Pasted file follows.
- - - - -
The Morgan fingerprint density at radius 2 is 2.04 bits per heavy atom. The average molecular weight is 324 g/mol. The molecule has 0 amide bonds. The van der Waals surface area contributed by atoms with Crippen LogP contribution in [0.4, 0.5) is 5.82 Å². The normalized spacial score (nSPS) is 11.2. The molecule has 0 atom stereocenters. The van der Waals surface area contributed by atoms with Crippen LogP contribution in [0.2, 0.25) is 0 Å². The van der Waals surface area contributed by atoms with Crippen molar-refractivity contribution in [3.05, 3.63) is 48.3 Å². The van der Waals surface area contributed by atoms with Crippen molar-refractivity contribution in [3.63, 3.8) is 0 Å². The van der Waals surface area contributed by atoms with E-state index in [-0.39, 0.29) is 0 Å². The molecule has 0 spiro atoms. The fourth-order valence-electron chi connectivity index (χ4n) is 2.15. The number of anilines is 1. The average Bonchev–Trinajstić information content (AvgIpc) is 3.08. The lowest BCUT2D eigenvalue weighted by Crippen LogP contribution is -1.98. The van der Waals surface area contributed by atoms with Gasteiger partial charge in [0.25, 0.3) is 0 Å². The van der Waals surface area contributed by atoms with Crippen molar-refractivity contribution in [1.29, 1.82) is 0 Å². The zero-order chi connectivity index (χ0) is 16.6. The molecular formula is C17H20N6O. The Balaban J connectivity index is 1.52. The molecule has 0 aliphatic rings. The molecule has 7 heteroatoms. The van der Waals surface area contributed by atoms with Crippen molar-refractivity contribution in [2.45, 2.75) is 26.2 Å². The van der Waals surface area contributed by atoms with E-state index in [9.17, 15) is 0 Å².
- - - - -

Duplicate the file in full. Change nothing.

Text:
The Morgan fingerprint density at radius 2 is 2.04 bits per heavy atom. The average molecular weight is 324 g/mol. The molecule has 0 amide bonds. The van der Waals surface area contributed by atoms with Crippen LogP contribution in [0.4, 0.5) is 5.82 Å². The normalized spacial score (nSPS) is 11.2. The molecule has 0 atom stereocenters. The van der Waals surface area contributed by atoms with Crippen LogP contribution in [0.2, 0.25) is 0 Å². The van der Waals surface area contributed by atoms with Crippen molar-refractivity contribution in [3.05, 3.63) is 48.3 Å². The van der Waals surface area contributed by atoms with Crippen molar-refractivity contribution in [3.63, 3.8) is 0 Å². The van der Waals surface area contributed by atoms with E-state index in [-0.39, 0.29) is 0 Å². The molecule has 0 spiro atoms. The fourth-order valence-electron chi connectivity index (χ4n) is 2.15. The number of anilines is 1. The average Bonchev–Trinajstić information content (AvgIpc) is 3.08. The lowest BCUT2D eigenvalue weighted by Crippen LogP contribution is -1.98. The van der Waals surface area contributed by atoms with Gasteiger partial charge in [0.25, 0.3) is 0 Å². The van der Waals surface area contributed by atoms with Crippen molar-refractivity contribution in [1.29, 1.82) is 0 Å². The zero-order chi connectivity index (χ0) is 16.6. The molecular formula is C17H20N6O. The Balaban J connectivity index is 1.52. The molecule has 0 aliphatic rings. The molecule has 7 heteroatoms. The van der Waals surface area contributed by atoms with Crippen molar-refractivity contribution in [2.45, 2.75) is 26.2 Å². The van der Waals surface area contributed by atoms with E-state index in [9.17, 15) is 0 Å².